How long did it take for you to write the two short ones? You only said they were short. You didn’t say how long it took.

Of the Southern Reach? Or the new ravine novel series? Regardless, once I have 30,000 words of rough scenes and notes and sit down to write, it might only take three months to finish. But that's because I've also thought about what I'm going to write for a long time before I write it.

I've come to think of the Southern Reach trilogy as a blend of cosmic horror and psychological horror. Would you consider that an accurate take? Did you set out to tell a story through that lens, or did it evolve that way?

There's some cosmic humor in there, too. I just followed a story in which I thought I'd be using the conventions of the uncanny merged with the absurdity of human systems to interrogate a situation beyond human comprehension.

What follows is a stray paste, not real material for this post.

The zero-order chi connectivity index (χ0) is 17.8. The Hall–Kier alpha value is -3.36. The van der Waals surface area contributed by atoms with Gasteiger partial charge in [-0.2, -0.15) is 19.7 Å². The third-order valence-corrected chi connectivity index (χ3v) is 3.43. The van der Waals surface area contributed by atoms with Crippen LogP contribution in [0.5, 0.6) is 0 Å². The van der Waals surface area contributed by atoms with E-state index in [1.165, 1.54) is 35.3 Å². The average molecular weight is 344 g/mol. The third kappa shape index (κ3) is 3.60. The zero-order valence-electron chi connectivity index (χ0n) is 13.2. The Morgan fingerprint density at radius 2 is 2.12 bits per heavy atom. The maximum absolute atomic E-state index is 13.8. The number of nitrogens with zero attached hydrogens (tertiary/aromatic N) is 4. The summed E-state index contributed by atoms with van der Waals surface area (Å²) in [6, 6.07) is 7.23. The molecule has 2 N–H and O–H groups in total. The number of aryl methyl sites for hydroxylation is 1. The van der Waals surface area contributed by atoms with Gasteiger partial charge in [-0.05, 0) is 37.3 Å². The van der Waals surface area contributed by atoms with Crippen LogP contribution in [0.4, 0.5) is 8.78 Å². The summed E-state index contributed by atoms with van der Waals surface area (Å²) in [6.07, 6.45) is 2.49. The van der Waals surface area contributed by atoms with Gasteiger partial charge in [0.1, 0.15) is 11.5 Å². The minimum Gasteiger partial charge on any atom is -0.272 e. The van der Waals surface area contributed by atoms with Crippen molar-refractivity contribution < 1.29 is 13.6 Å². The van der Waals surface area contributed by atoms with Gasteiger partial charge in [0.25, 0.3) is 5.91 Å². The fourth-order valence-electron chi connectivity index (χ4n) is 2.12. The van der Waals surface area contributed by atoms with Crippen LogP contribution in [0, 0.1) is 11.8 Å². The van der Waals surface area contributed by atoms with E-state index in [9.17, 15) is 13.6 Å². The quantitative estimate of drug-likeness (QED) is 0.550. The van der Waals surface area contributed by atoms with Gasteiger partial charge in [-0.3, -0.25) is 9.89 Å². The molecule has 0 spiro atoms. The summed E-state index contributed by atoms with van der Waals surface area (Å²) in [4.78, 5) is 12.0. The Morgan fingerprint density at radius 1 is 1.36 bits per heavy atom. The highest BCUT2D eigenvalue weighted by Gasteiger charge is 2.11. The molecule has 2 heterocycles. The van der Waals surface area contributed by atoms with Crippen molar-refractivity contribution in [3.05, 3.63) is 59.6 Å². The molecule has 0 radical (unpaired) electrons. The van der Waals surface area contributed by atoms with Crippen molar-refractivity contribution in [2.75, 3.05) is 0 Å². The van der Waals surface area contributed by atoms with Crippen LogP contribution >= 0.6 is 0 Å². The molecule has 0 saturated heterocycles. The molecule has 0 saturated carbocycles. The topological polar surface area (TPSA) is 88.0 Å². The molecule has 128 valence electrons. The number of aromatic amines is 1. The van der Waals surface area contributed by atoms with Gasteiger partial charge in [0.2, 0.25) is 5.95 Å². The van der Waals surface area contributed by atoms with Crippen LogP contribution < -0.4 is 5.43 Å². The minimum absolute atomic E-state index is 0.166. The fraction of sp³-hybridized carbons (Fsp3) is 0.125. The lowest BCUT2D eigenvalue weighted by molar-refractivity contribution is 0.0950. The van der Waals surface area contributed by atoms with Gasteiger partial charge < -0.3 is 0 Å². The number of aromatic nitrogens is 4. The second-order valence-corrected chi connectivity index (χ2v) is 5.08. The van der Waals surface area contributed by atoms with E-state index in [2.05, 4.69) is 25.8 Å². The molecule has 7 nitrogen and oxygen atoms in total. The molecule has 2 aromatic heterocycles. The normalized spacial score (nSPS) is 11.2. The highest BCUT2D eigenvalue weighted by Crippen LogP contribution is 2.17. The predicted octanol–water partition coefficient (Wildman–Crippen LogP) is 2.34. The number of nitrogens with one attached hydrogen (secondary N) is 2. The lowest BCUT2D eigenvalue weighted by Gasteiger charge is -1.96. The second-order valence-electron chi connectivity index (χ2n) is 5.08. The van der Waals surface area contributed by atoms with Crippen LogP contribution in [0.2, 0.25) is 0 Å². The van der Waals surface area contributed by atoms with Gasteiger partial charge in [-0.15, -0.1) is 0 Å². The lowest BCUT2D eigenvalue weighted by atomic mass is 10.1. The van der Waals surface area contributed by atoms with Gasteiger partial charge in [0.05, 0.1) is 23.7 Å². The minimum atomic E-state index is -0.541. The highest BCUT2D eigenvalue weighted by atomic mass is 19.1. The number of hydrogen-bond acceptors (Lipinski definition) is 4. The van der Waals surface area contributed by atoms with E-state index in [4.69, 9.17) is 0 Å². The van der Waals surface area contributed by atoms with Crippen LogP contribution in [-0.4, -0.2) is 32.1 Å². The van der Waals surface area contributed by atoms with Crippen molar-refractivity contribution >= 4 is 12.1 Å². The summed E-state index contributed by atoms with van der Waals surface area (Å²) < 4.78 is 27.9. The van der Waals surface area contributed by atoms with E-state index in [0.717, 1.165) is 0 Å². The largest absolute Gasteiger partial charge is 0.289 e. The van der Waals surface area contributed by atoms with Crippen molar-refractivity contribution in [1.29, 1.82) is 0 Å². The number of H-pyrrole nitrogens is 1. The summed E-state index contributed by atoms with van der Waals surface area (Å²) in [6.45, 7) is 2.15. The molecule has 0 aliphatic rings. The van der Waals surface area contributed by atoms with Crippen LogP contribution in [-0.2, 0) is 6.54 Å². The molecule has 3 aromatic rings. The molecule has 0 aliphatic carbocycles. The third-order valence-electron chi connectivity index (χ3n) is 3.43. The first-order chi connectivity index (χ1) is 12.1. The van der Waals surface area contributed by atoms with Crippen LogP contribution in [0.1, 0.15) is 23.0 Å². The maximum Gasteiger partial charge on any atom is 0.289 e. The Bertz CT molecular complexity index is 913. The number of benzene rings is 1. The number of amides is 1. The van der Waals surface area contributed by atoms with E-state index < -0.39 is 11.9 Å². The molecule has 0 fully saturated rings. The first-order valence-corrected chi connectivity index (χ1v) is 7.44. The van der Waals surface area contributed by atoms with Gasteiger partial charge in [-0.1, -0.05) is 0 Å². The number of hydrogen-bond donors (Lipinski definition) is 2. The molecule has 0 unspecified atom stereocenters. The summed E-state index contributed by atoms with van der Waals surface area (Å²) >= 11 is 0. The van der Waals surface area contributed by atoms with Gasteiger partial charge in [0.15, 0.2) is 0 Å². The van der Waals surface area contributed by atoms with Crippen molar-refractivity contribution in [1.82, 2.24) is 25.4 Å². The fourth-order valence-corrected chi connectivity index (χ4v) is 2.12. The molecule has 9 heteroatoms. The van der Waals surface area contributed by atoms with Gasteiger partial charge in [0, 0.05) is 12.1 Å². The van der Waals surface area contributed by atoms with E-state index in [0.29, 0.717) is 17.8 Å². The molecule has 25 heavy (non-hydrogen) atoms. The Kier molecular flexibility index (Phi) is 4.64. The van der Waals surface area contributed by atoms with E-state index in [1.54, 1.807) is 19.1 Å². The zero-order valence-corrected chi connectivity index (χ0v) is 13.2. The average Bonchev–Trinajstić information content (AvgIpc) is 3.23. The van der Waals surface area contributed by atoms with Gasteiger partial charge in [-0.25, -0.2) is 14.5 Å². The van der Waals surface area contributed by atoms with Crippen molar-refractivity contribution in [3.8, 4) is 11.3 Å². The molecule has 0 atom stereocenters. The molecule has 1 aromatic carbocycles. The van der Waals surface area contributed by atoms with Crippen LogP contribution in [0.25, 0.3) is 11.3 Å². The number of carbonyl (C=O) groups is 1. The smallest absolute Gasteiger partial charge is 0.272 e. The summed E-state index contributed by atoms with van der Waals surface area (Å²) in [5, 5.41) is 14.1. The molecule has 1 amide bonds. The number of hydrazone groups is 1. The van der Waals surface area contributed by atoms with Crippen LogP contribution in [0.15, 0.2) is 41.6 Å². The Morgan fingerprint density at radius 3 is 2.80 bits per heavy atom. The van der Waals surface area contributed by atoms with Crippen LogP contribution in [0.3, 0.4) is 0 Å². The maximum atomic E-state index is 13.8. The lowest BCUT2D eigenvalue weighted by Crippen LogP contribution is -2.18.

Have you seen the Voynich Manuscript? If so, did it inspire some of the plants in Annihilation?

Funny, I was just down in the ravine talking to the dude whose great-great-great grandfather's grandfather's grandfather wrote the Voynich Manuscript. Turns out it was written on a lark after a drunken night in a tavern with some monks. Anyway, no, it didn't inspire Annihilation, but it is fascinating. Especially the part on rewilding.

What illness did you have when you were on the set (of Annihilation)?

I had C. diff, which is a very dangerous thing given antibiotics work less and less. I was down to the last antibiotic that would work, and thankfully, in time, it did.

I’m curious about your opinion on using a synonym for a new book if you've already published a few low selling works. Would an agent be more likely to consider your project if you use a new name not associated with the old works in this instance?